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Is Your Data Safe? Deleting Files Isn’t Enough

We all know how important security is (OK, the majority of us). When it comes time to purchase a new computer, what do most people do with the old? Sell it, throw it away, give it to our children or a family member to use, or just let it sit and collect dust. Many don’t think about the data stored on the hard drive of these computers. When selling it or giving it away, most just re-install the Operating System and send it on it’s way. Some of the more effective means of protecting your data would be to take the extra steps and melt down the platters or take a drill and punch holes through it. Now how many of us actually take the time or just have the time in general to do this, let alone think about it?

For those of us who leave the hard drives in tact, we must ensure some reasonable security of our data. How many of us are familiar with the filesystem? “Huh? Filesystem?” Your storage device has a table stored at the beginning of it that lists partitions that have been created there. For each partition, there is a table of contents that catalogs the locations of all files on the system.

Any time you delete a file from a filesystem, all you’re doing is deleting the file’s entry in the table of contents. The actual file stored on the disk. When future writes to the hard drive are made, those files may be overwritten by new files or by additions to old files, but unless and until that happens the data that makes up the file, itself, remains untouched. This means that someone with the right forensic software can often recover “deleted” files very easily.

So deleting the entire partition is better, right? Wrong. In fact, it could be worse. When you delete the partition, you not only leave the file data in place, but you also leave the table of contents that catalogs all the locations of files and file fragments in that filesystem. All that is deleted is the partition’s entry in the partition table.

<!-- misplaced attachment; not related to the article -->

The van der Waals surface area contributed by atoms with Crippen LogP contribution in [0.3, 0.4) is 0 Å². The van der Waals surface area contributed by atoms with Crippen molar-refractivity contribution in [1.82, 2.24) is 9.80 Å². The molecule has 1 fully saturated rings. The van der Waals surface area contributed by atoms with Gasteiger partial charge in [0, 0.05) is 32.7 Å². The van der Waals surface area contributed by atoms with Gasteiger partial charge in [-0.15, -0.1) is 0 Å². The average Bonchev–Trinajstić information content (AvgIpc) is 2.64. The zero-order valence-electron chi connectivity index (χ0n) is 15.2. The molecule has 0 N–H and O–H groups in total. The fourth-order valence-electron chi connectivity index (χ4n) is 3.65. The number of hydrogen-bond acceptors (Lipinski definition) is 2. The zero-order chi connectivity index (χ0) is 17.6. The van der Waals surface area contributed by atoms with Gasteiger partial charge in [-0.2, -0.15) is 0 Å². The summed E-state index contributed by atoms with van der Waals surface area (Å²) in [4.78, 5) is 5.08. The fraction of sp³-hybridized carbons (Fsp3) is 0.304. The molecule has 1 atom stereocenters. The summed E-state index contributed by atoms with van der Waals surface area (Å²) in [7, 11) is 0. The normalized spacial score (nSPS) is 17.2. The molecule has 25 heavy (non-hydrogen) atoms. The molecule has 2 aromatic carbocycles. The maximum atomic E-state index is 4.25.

For some good pointers on how to make sure your data is safe, take a peek at this article written by Chad Perrin.

4 Responses

  1. Having re-installed the operating system after reformatting will help somewhat, in that it’s likely to overwrite a fair amount of existing data. For reasonable security though, you’ll want to wipe the drive by repeatedly overwriting all of it with random data. There’s a multitude of utilities out there which can do this, including two on the "Ultimate boot CD" – boot from the disc, run the utility to overwrite the drive, and you *should* be safe.

    However, if the drive contained critical information, physically destroying it is the only way to be 100% certain. (Take off and nuke it from orbit, it’s the only way to be sure 😉 )

  2. I completely agree David. I was surprised recently hearing just how many people really don’t think about the security of their data. I do a lot of online business and when I’m ready to “scrap” an old computer, the data on my drive is the first thing that I think of.

    Thanks for the comment!

  3. Even if you overwrite the data many times, it’s still possible to retrieve the original data at different time periods with a sensitive enough magnetic head and some math.

  4. I have had to tell family about this very subject several times – and given them a bootable CD that wiped the drive.

    One of my colleagues specialises in security, and was relating the same point that “mindrape” has made in another comment – that if you are determined enough, it’s possible to get almost any data back – and of course, the reverse is true – if you are determined enough, you really can wipe the drive…

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